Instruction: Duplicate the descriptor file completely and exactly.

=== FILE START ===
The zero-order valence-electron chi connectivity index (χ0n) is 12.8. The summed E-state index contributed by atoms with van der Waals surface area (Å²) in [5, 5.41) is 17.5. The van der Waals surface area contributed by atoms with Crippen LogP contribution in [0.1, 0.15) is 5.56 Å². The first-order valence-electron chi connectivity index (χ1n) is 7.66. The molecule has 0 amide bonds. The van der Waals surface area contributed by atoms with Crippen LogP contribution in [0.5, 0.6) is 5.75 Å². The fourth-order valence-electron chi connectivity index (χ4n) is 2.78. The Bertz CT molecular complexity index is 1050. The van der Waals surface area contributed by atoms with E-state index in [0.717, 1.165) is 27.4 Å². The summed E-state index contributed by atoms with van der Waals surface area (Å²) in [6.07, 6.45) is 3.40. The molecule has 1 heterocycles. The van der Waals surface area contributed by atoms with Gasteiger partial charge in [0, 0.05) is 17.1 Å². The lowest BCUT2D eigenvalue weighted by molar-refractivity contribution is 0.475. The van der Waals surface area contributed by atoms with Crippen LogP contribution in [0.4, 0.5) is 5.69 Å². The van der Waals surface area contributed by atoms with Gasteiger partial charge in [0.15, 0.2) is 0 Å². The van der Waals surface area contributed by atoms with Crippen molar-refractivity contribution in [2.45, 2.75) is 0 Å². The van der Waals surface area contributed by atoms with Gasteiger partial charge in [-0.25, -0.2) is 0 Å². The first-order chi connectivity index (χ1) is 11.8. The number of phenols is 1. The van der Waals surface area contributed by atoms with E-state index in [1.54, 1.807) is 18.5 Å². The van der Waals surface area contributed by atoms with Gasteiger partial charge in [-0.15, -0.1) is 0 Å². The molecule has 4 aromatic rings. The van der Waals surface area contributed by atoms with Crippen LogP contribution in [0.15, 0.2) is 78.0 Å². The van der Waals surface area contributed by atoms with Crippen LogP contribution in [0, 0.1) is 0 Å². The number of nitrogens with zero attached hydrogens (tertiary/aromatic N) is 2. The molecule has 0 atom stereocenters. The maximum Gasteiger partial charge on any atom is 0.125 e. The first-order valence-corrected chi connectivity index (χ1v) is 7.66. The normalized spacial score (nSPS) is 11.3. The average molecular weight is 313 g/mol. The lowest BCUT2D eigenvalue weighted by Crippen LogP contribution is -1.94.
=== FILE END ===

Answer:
The zero-order valence-electron chi connectivity index (χ0n) is 12.8. The summed E-state index contributed by atoms with van der Waals surface area (Å²) in [5, 5.41) is 17.5. The van der Waals surface area contributed by atoms with Crippen LogP contribution in [0.1, 0.15) is 5.56 Å². The first-order valence-electron chi connectivity index (χ1n) is 7.66. The molecule has 0 amide bonds. The van der Waals surface area contributed by atoms with Crippen LogP contribution in [0.5, 0.6) is 5.75 Å². The fourth-order valence-electron chi connectivity index (χ4n) is 2.78. The Bertz CT molecular complexity index is 1050. The van der Waals surface area contributed by atoms with E-state index in [0.717, 1.165) is 27.4 Å². The summed E-state index contributed by atoms with van der Waals surface area (Å²) in [6.07, 6.45) is 3.40. The molecule has 1 heterocycles. The van der Waals surface area contributed by atoms with Gasteiger partial charge in [0, 0.05) is 17.1 Å². The lowest BCUT2D eigenvalue weighted by molar-refractivity contribution is 0.475. The van der Waals surface area contributed by atoms with Crippen LogP contribution in [0.4, 0.5) is 5.69 Å². The van der Waals surface area contributed by atoms with Gasteiger partial charge in [0.15, 0.2) is 0 Å². The van der Waals surface area contributed by atoms with Crippen molar-refractivity contribution in [2.45, 2.75) is 0 Å². The van der Waals surface area contributed by atoms with Gasteiger partial charge in [-0.25, -0.2) is 0 Å². The first-order chi connectivity index (χ1) is 11.8. The number of phenols is 1. The van der Waals surface area contributed by atoms with E-state index in [1.54, 1.807) is 18.5 Å². The van der Waals surface area contributed by atoms with Gasteiger partial charge in [-0.15, -0.1) is 0 Å². The molecule has 4 aromatic rings. The van der Waals surface area contributed by atoms with Crippen LogP contribution in [0.15, 0.2) is 78.0 Å². The van der Waals surface area contributed by atoms with Crippen LogP contribution in [0, 0.1) is 0 Å². The number of nitrogens with zero attached hydrogens (tertiary/aromatic N) is 2. The molecule has 0 atom stereocenters. The maximum Gasteiger partial charge on any atom is 0.125 e. The first-order valence-corrected chi connectivity index (χ1v) is 7.66. The normalized spacial score (nSPS) is 11.3. The average molecular weight is 313 g/mol. The lowest BCUT2D eigenvalue weighted by Crippen LogP contribution is -1.94.